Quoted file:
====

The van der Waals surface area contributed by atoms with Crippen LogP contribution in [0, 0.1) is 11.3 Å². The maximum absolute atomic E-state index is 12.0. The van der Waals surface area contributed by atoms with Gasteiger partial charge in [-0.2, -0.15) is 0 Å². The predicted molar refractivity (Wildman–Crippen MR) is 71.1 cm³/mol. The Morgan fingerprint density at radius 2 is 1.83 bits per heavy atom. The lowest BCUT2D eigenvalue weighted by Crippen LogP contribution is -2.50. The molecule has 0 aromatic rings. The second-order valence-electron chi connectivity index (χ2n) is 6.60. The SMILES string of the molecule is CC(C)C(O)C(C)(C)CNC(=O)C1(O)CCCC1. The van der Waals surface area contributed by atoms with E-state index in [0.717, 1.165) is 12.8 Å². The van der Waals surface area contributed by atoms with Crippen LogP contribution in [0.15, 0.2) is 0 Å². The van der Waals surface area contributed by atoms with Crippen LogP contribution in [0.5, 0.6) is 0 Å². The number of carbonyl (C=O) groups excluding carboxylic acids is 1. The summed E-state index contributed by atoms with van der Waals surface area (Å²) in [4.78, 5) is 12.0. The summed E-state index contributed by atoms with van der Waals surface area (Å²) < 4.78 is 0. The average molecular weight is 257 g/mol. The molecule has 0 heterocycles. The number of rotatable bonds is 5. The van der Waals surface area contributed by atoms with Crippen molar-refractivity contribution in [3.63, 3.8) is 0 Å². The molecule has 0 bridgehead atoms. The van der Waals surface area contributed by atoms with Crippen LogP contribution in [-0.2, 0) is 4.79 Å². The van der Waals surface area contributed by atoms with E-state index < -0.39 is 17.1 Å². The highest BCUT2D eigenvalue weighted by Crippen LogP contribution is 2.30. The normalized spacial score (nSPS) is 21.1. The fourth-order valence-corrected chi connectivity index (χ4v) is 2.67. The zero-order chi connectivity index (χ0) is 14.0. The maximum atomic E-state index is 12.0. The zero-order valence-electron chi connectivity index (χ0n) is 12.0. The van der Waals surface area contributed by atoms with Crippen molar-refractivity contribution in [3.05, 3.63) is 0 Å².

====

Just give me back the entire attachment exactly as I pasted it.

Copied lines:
The van der Waals surface area contributed by atoms with Crippen LogP contribution in [0, 0.1) is 11.3 Å². The maximum absolute atomic E-state index is 12.0. The van der Waals surface area contributed by atoms with Gasteiger partial charge in [-0.2, -0.15) is 0 Å². The predicted molar refractivity (Wildman–Crippen MR) is 71.1 cm³/mol. The Morgan fingerprint density at radius 2 is 1.83 bits per heavy atom. The lowest BCUT2D eigenvalue weighted by Crippen LogP contribution is -2.50. The molecule has 0 aromatic rings. The second-order valence-electron chi connectivity index (χ2n) is 6.60. The SMILES string of the molecule is CC(C)C(O)C(C)(C)CNC(=O)C1(O)CCCC1. The van der Waals surface area contributed by atoms with E-state index in [0.717, 1.165) is 12.8 Å². The van der Waals surface area contributed by atoms with Crippen LogP contribution in [0.15, 0.2) is 0 Å². The van der Waals surface area contributed by atoms with Crippen LogP contribution in [0.5, 0.6) is 0 Å². The number of carbonyl (C=O) groups excluding carboxylic acids is 1. The summed E-state index contributed by atoms with van der Waals surface area (Å²) in [4.78, 5) is 12.0. The summed E-state index contributed by atoms with van der Waals surface area (Å²) < 4.78 is 0. The average molecular weight is 257 g/mol. The molecule has 0 heterocycles. The number of rotatable bonds is 5. The van der Waals surface area contributed by atoms with Crippen molar-refractivity contribution in [3.63, 3.8) is 0 Å². The molecule has 0 bridgehead atoms. The van der Waals surface area contributed by atoms with Crippen LogP contribution in [-0.2, 0) is 4.79 Å². The van der Waals surface area contributed by atoms with E-state index < -0.39 is 17.1 Å². The highest BCUT2D eigenvalue weighted by Crippen LogP contribution is 2.30. The normalized spacial score (nSPS) is 21.1. The fourth-order valence-corrected chi connectivity index (χ4v) is 2.67. The zero-order chi connectivity index (χ0) is 14.0. The maximum atomic E-state index is 12.0. The zero-order valence-electron chi connectivity index (χ0n) is 12.0. The van der Waals surface area contributed by atoms with Crippen molar-refractivity contribution in [3.05, 3.63) is 0 Å².